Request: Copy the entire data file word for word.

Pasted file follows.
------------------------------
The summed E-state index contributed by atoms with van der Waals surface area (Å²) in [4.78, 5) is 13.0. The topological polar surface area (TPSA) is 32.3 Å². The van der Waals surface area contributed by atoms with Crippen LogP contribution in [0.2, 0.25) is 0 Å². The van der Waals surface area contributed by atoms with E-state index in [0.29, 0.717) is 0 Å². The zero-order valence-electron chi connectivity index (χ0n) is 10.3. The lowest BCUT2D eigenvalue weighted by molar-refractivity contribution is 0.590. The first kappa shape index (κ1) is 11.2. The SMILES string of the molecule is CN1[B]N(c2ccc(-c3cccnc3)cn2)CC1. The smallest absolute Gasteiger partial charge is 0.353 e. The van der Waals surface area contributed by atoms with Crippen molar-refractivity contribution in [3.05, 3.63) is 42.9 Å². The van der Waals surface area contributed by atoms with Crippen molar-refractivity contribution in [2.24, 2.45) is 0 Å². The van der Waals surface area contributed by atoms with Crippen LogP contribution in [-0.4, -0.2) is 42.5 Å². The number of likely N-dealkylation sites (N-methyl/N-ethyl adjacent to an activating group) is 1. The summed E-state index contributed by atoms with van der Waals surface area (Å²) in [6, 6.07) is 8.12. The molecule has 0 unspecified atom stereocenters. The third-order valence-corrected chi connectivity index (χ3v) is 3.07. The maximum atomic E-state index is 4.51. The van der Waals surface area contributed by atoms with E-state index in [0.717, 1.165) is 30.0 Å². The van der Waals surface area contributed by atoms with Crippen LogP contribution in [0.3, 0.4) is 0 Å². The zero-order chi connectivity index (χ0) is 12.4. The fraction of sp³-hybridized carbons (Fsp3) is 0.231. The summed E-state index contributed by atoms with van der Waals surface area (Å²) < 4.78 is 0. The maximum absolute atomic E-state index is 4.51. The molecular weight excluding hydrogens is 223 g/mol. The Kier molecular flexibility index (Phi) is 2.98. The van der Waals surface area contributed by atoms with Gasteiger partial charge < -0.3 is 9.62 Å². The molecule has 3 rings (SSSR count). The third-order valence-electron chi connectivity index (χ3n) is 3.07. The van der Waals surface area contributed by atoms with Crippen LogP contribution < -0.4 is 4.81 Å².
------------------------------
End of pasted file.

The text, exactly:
The summed E-state index contributed by atoms with van der Waals surface area (Å²) in [4.78, 5) is 13.0. The topological polar surface area (TPSA) is 32.3 Å². The van der Waals surface area contributed by atoms with Crippen LogP contribution in [0.2, 0.25) is 0 Å². The van der Waals surface area contributed by atoms with E-state index in [0.29, 0.717) is 0 Å². The zero-order valence-electron chi connectivity index (χ0n) is 10.3. The lowest BCUT2D eigenvalue weighted by molar-refractivity contribution is 0.590. The first kappa shape index (κ1) is 11.2. The SMILES string of the molecule is CN1[B]N(c2ccc(-c3cccnc3)cn2)CC1. The smallest absolute Gasteiger partial charge is 0.353 e. The van der Waals surface area contributed by atoms with Crippen molar-refractivity contribution in [3.05, 3.63) is 42.9 Å². The van der Waals surface area contributed by atoms with Crippen molar-refractivity contribution in [2.24, 2.45) is 0 Å². The van der Waals surface area contributed by atoms with Crippen LogP contribution in [-0.4, -0.2) is 42.5 Å². The number of likely N-dealkylation sites (N-methyl/N-ethyl adjacent to an activating group) is 1. The summed E-state index contributed by atoms with van der Waals surface area (Å²) in [6, 6.07) is 8.12. The molecule has 0 unspecified atom stereocenters. The third-order valence-corrected chi connectivity index (χ3v) is 3.07. The maximum atomic E-state index is 4.51. The van der Waals surface area contributed by atoms with E-state index in [0.717, 1.165) is 30.0 Å². The van der Waals surface area contributed by atoms with Crippen LogP contribution in [0.3, 0.4) is 0 Å². The zero-order chi connectivity index (χ0) is 12.4. The fraction of sp³-hybridized carbons (Fsp3) is 0.231. The summed E-state index contributed by atoms with van der Waals surface area (Å²) < 4.78 is 0. The maximum absolute atomic E-state index is 4.51. The molecular weight excluding hydrogens is 223 g/mol. The Kier molecular flexibility index (Phi) is 2.98. The van der Waals surface area contributed by atoms with Gasteiger partial charge < -0.3 is 9.62 Å². The molecule has 3 rings (SSSR count). The third-order valence-electron chi connectivity index (χ3n) is 3.07. The van der Waals surface area contributed by atoms with Crippen LogP contribution < -0.4 is 4.81 Å².